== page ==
WELLINGTON (Reuters) – Early voting began in New Zealand on Friday with the Prime Minister and Labour Party leader Jacinda Ardern seen securing a second term in office on the back of her success in handling the coronavirus pandemic and other crises.
Voters can head to the polls with about 450 advance polling stations opened across the country in the lead up to election day on Oct 17.
The election commission said advance voting has become steadily more popular. It accounted for 47% of all votes in 2017 and could reach as much as 60% this time round.
In a Facebook live video post late on Friday, Ardern said she would vote on Saturday and urged others to also do it early.
“I am going to vote early. We are predicting quite a few New Zealanders to vote early this year because of the environment we are in with COVID-19, so its great if everyone goes nice and early so everyone can space out their voting…,” Ardern said.
New Zealanders are also voting on two other issues – on legalising recreational cannabis and euthanasia – topics that have split opinions in the country.
Ardern’s Labour Party, governing in a coalition with the Greens and the nationalist New Zealand First party, faces the conservative National Party in what has been a pandemic-dominated campaign.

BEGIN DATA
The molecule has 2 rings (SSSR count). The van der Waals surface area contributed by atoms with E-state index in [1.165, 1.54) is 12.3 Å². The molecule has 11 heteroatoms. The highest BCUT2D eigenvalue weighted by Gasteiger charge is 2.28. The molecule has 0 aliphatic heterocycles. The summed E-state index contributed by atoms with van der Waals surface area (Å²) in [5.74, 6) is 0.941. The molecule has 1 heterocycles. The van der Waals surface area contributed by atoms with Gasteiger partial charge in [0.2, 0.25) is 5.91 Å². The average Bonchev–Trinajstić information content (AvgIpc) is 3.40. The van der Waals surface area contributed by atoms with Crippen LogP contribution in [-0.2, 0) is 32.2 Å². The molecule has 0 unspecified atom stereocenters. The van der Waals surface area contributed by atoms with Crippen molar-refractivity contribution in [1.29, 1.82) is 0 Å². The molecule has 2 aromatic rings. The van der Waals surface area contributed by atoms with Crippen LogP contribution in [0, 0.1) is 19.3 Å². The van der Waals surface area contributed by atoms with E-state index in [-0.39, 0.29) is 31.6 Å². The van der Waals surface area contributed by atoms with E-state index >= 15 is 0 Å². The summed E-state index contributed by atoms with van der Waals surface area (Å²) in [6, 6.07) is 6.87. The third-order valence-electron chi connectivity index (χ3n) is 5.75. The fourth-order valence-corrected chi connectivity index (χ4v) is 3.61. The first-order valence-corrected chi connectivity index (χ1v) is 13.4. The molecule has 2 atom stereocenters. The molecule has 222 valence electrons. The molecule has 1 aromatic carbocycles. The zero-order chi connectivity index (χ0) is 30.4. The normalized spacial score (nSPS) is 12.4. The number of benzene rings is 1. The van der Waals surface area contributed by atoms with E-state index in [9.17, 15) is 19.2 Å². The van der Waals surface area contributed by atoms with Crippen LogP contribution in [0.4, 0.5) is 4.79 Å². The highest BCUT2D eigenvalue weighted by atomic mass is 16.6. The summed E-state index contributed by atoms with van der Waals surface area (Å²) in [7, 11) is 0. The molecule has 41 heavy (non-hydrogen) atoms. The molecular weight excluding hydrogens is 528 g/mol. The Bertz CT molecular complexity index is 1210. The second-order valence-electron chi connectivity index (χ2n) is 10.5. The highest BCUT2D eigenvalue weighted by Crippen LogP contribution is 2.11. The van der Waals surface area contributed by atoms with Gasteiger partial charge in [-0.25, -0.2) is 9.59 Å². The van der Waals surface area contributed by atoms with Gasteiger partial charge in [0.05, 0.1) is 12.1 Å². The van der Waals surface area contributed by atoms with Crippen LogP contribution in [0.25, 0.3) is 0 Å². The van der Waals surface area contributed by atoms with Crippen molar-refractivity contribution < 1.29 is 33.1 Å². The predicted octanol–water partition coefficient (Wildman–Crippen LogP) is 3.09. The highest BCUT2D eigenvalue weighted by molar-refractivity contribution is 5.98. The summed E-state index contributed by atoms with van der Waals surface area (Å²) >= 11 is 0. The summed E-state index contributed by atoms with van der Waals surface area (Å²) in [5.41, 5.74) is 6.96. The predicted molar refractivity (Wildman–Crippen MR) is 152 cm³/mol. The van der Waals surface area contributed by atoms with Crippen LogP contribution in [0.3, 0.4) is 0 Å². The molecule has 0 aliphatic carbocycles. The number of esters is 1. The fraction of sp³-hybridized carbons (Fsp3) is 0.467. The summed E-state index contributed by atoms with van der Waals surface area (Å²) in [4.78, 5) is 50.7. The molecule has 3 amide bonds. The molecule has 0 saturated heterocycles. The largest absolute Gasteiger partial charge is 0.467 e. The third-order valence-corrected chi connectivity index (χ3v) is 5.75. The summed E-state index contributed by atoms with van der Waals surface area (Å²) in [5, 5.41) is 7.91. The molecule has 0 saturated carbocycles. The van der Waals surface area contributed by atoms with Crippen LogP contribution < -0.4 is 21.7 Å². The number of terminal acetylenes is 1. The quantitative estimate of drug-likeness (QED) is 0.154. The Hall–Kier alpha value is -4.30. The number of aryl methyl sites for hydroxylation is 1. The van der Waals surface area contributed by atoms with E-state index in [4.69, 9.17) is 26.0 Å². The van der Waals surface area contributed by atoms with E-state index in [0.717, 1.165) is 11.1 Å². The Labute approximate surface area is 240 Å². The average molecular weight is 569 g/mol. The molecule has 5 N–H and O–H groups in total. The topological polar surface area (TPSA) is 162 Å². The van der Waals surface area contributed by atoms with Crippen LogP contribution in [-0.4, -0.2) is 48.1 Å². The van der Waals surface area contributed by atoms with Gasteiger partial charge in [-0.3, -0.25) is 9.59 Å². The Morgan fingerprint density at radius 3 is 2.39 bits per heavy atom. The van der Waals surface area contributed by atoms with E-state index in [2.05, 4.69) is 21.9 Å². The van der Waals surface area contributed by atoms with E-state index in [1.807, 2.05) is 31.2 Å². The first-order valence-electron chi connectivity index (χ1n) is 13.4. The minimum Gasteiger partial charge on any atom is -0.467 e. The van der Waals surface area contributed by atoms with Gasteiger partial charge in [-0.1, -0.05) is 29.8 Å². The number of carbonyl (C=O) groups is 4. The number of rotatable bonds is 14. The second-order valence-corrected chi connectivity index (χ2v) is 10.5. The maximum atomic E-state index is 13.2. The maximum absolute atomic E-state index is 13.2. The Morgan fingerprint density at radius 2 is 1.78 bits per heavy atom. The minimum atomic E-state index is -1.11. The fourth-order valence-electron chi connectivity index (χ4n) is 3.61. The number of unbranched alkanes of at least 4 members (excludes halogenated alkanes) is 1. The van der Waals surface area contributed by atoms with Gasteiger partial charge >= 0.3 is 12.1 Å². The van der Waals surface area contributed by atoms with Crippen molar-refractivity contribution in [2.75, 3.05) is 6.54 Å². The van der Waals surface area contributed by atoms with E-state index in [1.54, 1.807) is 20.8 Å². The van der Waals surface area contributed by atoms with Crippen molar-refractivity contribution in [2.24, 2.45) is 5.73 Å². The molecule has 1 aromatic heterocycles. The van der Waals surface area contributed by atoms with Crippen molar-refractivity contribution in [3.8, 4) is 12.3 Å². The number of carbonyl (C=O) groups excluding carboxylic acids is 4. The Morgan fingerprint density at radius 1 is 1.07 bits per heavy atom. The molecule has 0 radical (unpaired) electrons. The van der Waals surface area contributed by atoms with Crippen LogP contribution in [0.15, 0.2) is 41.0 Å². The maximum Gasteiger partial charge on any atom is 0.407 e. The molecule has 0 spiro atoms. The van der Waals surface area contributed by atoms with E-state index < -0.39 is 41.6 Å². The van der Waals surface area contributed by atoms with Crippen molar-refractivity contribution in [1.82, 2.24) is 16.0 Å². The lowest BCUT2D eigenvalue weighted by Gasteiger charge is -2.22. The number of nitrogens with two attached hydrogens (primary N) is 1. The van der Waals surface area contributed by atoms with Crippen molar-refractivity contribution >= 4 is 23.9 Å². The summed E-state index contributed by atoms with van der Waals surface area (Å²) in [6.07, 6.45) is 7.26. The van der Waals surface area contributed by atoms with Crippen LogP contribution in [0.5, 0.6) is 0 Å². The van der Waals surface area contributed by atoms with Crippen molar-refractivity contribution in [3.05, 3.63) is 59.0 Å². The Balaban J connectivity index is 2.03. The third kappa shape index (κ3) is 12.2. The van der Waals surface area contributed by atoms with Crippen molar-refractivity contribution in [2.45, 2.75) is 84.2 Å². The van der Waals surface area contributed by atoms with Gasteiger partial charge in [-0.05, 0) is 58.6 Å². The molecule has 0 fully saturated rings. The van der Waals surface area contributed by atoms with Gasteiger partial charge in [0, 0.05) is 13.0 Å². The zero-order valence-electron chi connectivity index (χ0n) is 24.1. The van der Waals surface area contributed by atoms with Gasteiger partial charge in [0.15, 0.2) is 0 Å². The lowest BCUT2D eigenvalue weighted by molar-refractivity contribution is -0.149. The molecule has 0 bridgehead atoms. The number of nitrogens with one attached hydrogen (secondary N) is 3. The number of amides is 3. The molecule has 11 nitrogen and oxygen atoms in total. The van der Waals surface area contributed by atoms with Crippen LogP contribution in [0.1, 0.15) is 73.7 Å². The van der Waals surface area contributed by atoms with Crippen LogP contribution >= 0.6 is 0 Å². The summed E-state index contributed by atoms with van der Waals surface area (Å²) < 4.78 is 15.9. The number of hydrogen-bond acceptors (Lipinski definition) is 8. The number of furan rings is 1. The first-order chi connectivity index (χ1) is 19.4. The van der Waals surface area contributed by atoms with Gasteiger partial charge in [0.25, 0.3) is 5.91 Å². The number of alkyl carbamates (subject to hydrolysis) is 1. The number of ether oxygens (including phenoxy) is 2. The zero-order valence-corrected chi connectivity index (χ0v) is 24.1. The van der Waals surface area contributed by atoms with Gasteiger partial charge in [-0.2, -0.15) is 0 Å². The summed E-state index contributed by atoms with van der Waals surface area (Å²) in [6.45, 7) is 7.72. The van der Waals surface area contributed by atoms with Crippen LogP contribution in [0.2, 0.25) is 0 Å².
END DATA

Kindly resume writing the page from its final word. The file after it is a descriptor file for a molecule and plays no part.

Ardern’s rise to become New Zealand’s most popular prime minister, buoyed by her response to the COVID-19 pandemic that has left the country largely unscathed, has boosted her prospects in the election.
The 40-year-old also won support at home and global admiration for her response to last year’s attack by a white supremacist on two mosques and a fatal volcanic eruption.
If the prime minister’s high ratings in opinion polls are mirrored in the election results, Labour would govern on its own, without needing a coalition.
But a recent poll suggested Ardern might need a coalition partner to form a government as her rival National Party leader Judith Collins is clawing back support.
Preliminary results will be announced on Oct 17.
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